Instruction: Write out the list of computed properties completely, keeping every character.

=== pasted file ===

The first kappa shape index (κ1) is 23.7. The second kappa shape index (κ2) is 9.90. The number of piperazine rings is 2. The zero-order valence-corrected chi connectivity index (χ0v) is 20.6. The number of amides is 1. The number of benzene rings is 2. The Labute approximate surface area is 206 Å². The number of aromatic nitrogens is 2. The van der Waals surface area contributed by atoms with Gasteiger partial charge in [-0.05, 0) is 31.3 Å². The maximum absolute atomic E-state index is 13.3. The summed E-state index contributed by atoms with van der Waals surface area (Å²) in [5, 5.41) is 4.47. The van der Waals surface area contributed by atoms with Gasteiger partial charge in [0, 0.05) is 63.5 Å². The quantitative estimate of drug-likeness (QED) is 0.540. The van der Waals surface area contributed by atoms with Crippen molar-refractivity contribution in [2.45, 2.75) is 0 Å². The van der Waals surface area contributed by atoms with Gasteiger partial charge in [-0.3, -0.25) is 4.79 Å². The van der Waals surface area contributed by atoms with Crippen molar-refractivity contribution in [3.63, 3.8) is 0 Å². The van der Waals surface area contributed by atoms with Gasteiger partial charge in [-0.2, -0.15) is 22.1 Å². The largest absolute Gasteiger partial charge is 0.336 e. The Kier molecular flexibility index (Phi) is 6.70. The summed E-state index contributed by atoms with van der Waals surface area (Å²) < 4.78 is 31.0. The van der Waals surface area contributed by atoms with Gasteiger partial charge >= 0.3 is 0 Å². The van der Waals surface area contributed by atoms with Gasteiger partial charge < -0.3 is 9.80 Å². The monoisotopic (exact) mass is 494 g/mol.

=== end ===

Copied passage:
The first kappa shape index (κ1) is 23.7. The second kappa shape index (κ2) is 9.90. The number of piperazine rings is 2. The zero-order valence-corrected chi connectivity index (χ0v) is 20.6. The number of amides is 1. The number of benzene rings is 2. The Labute approximate surface area is 206 Å². The number of aromatic nitrogens is 2. The van der Waals surface area contributed by atoms with Gasteiger partial charge in [-0.05, 0) is 31.3 Å². The maximum absolute atomic E-state index is 13.3. The summed E-state index contributed by atoms with van der Waals surface area (Å²) in [5, 5.41) is 4.47. The van der Waals surface area contributed by atoms with Gasteiger partial charge in [0, 0.05) is 63.5 Å². The quantitative estimate of drug-likeness (QED) is 0.540. The van der Waals surface area contributed by atoms with Crippen molar-refractivity contribution in [2.45, 2.75) is 0 Å². The van der Waals surface area contributed by atoms with Gasteiger partial charge in [-0.3, -0.25) is 4.79 Å². The van der Waals surface area contributed by atoms with Crippen molar-refractivity contribution in [3.63, 3.8) is 0 Å². The van der Waals surface area contributed by atoms with Gasteiger partial charge in [-0.2, -0.15) is 22.1 Å². The largest absolute Gasteiger partial charge is 0.336 e. The Kier molecular flexibility index (Phi) is 6.70. The summed E-state index contributed by atoms with van der Waals surface area (Å²) < 4.78 is 31.0. The van der Waals surface area contributed by atoms with Gasteiger partial charge >= 0.3 is 0 Å². The van der Waals surface area contributed by atoms with Gasteiger partial charge < -0.3 is 9.80 Å². The monoisotopic (exact) mass is 494 g/mol.